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Breaking Bad in Bourbon Country: Does Alcohol Prohibition Encourage Methamphetamine Production?

41 Pages Posted: 26 Aug 2015 Last revised: 12 Dec 2016

Jose M. Fernandez

University of Louisville - Department of Economics; University of Louisville - College of Business and Public Administration

Stephan Gohmann

University of Louisville - College of Business - Department of Economics

Joshua C. Pinkston

University of Louisville

Date Written: November 17, 2016

Abstract

This paper examines the influence of local alcohol prohibition on the prevalence of methamphetamine labs. Using multiple sources of data for counties in Kentucky, we compare various measures of meth manufacturing in wet, moist, and dry counties. Our preferred estimates address the endogeneity of local alcohol policies by exploiting differences in counties’ religious compositions between the 1930s, when most local-option votes took place, and recent years. Even controlling for current religious affiliations, religious composition following the end of national Prohibition strongly predicts current alcohol restrictions. We carefully examine the validity of our identifying assumptions, and consider identification under alternative assumptions. Our results suggest that the number of meth lab seizures in Kentucky would decrease by 34.5 percent if all counties became wet.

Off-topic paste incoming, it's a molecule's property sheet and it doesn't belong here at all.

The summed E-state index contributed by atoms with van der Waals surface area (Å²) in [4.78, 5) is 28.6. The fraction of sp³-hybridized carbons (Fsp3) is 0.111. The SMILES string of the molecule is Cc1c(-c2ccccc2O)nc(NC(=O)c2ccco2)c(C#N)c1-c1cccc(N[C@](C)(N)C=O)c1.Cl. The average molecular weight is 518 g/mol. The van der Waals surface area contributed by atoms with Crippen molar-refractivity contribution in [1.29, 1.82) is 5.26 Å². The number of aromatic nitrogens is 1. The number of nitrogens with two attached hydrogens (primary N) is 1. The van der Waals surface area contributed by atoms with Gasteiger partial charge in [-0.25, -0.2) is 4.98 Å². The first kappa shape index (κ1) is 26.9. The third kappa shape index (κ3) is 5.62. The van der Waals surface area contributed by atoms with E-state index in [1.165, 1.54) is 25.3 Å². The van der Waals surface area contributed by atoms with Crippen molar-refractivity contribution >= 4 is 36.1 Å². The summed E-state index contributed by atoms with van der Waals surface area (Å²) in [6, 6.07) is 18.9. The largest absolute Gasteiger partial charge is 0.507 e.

Keywords: Alcohol prohibition, methamphetamine production, dry counties

JEL Classification: K42, I1, K32

Suggested Citation

Fernandez, Jose M. and Gohmann, Stephan and Pinkston, Joshua C., Breaking Bad in Bourbon Country: Does Alcohol Prohibition Encourage Methamphetamine Production? (November 17, 2016). Available at SSRN: https://ssrn.com/abstract=2650484 or http://dx.doi.org/10.2139/ssrn.2650484

Jose M. Fernandez

University of Louisville - Department of Economics ( email )

Louisville, KY 40292
United States
(502) 852-4861 (Phone)

HOME PAGE: http://louisville.edu/~jmfern02/

University of Louisville - College of Business and Public Administration ( email )

Louisville, KY 40292
United States

Stephan Gohmann

University of Louisville - College of Business - Department of Economics ( email )

Louisville, KY 40292
United States

Joshua C. Pinkston (Contact Author)

University of Louisville ( email )

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